Study design and population
We used individual-level data collected in the 2010 Rwanda Demographic and Health Survey (RDHS) and rainfall data from the Rwanda Meteorological Agency in the Rwanda Ministry of Infrastructure, the Famine Early Warning Systems (FEWS) Network and the US National Oceanic and Atmospheric Administration (NOAA) [16–19].
The RDHS is a cross-sectional survey conducted every 5 years by the Rwandan government with support from Independent Consulting Firm (ICF) International. In the 2010 RDHS, women aged 15 to 49 years answered detailed questions about themselves, their households and all of their children. Of the 13,790 women eligible, 13,671 (99.1 %) responded. The most common reasons for non-response were the woman not being home at the time of interview, the woman being incapacitated or her refusal to participate in the study. The 2010 RDHS used a two-stage sampling process. In the first stage, 492 villages were randomly selected with probability proportional to village size, stratified by district. In the second stage, 26 households from each village were randomly selected. A geographic (GPS) coordinate was collected in each village and randomly geo-displaced by up to 2 km for urban neighborhoods and 5 km for rural villages with one in every 100 rural coordinates displaced up to 10 km.
We obtained daily rainfall data collected at 14 stations across Rwanda between January 2009 and December 2011 from the Rwanda Meteorological Agency; 10-day estimates of the 30-year (1971–2000) long-term average rainfall for grid cells of approximately 30 km2 from the FEWS Network and monthly runoff estimates from NOAA which uses a global hydrological model for 30 km2 grid cells (described in ). We used the GPS data collected in the RDHS to determine the weather station and the 30 km2 grid closest in location and date to each household and assigned each child these rain-associated variables. Because household respondents in the same village were often interviewed over a period ranging from 2 days to 1 week, rainfall variables for children within a village did not vary.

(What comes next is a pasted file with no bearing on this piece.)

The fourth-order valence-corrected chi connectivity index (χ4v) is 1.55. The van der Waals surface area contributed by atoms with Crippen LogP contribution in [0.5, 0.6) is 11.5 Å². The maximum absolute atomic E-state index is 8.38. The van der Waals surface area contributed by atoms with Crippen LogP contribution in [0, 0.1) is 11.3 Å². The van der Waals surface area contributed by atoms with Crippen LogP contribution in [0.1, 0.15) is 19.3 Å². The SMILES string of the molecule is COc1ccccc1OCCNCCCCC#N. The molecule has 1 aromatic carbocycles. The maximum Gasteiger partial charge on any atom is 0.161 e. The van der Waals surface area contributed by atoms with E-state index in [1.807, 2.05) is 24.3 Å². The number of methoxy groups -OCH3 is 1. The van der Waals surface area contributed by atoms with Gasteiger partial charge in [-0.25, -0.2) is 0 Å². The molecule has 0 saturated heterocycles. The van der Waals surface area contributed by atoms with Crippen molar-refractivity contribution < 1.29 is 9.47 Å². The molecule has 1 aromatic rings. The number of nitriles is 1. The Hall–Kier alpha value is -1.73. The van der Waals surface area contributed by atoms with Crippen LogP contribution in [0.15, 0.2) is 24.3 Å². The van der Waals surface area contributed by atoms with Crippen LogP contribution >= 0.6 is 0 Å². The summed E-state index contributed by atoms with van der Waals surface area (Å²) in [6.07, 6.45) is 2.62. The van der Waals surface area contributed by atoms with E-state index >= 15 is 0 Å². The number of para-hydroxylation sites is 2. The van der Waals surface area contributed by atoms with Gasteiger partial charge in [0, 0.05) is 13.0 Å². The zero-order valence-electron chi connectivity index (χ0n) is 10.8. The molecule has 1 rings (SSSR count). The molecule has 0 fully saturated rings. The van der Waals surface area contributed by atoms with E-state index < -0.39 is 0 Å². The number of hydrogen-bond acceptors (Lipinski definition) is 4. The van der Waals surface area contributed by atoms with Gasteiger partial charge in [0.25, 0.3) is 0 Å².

In the 2010 RDHS, mothers were asked for each child under age 5 whether that child experienced one or more episodes of diarrhea during the 2 weeks preceding the survey.
Primary predictors: rainfall variables
We considered four aspects of rainfall that could impact the occurrence of diarrhea: total monthly rainfall, monthly rainfall intensity, runoff water and anomalous rainfall (Table 1). The first two variables, calculated from Rwanda Meteorological Agency data, were the total monthly rainfall, defined as the sum of the daily rainfall in last 30 days prior to the survey and monthly rainfall intensity, defined as the average daily rain for the month compared to the average daily rain for the year. While these two variables are correlated, the first variable is linked to the hypothesis that having more rain matters whereas the second is linked to the hypothesis that having more (or less) rain than usual matters. The third variable, runoff water, was the sum of the runoff from the NOAA database in the month prior to the date of data collection and finally, anomalous rainfall was defined as the rain for last 6 months compared to the long-term rainfall for the same 6 month window for the previous 30 years and calculated using FEWS data.